The report showed manufacturers boosted production last month for the fifth month in a row, up 0.2% after a 0.1% January rise. Mining production was also up 0.3% in February after a 3% January drop. But exceptionally mild weather caused a 0.6% fall in utilities output after a 1.9% January increase. The market paid little attention to the data. A powerful rally that was building for days pushed the Dow briefly through the historic 10,000 mark at mid-morning before falling back. The 30-year bond climbed strongly by 20/32nds while the yield fell to 5.48% from Monday's close of 5.56%. Stock market euphoria and a feeling that there was little reason for the Fed to boost interest rates soon helped fuel optimism among buyers.

Wednesday

There were increasing signs that wage pressures were mounting as companies scrambled to find workers in a still-growing economy at the beginning of 1999, the Federal Reserve said on Wednesday. The latest Beige Book report, a summary of interviews with businessmen across the country, even found evidence that many manufacturing business were perking up after lagging for most of last year. The summary, which will be used by Fed policymakers when they gather to consider interest-rate strategy on March 30 found a few soft spots but noted consumer spending remained vigorous, real estate markets were booming and companies were borrowing money.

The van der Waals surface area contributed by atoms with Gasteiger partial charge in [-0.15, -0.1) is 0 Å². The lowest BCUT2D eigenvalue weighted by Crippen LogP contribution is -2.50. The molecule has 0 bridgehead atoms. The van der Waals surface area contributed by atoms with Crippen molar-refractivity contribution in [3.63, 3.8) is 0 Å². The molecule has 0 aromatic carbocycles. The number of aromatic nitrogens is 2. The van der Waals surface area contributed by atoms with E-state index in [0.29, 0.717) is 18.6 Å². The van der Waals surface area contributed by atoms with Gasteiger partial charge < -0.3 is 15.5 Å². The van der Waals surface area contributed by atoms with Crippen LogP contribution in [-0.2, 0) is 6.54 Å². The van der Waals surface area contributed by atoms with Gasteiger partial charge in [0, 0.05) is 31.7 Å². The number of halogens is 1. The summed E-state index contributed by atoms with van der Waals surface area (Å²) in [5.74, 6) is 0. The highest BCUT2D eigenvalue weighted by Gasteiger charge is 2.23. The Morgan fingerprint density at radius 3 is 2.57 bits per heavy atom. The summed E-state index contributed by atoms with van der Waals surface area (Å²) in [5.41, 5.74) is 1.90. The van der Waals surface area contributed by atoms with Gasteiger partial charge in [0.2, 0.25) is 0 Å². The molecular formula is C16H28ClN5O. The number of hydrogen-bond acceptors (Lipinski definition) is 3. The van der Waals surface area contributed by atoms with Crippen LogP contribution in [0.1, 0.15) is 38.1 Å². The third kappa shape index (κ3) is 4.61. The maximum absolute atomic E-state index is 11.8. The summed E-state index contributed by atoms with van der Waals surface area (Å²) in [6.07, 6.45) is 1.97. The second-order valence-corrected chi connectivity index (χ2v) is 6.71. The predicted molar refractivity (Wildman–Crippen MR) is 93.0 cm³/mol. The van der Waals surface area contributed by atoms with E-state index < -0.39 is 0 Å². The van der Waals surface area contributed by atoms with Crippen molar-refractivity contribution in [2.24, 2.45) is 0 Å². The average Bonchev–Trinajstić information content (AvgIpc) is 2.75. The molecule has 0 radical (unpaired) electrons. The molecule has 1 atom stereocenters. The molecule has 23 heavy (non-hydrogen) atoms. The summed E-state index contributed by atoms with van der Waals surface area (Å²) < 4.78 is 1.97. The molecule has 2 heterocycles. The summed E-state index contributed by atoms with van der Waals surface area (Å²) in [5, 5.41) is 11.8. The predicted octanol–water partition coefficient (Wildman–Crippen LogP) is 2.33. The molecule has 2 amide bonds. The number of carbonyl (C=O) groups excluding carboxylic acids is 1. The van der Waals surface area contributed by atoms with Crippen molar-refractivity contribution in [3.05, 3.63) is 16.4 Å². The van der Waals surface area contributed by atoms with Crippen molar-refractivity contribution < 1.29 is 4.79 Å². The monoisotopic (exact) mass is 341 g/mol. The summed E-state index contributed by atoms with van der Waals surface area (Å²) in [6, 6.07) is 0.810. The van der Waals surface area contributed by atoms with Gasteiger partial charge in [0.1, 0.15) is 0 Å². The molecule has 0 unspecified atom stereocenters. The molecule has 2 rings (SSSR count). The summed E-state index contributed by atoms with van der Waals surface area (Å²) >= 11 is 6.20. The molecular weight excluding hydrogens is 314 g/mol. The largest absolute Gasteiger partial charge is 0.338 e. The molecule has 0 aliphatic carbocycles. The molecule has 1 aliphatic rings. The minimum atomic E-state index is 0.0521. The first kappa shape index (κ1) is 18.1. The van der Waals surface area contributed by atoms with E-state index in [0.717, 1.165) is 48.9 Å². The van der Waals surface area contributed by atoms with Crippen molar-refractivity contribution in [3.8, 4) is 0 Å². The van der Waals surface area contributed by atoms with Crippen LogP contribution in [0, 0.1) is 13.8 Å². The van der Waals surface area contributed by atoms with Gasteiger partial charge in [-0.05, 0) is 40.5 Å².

Analysts have noted that U.S. central bank policymakers have little reason to raise interest rates in the absence of clear signs of inflation pressures. The latest Fed report said wages were on the rise but prices were well controlled. Still, some economists said the report showed the Fed faced competing risks with the economy now in a ninth year of unbroken growth and national unemployment at barely 4.4% in February.

The Fed summary said prices were well contained and that many businesses were reluctant even to ask for price increases. It said that low farm commodity prices were plaguing the U.S. agricultural sector, putting a rising number of farmers under financial stress.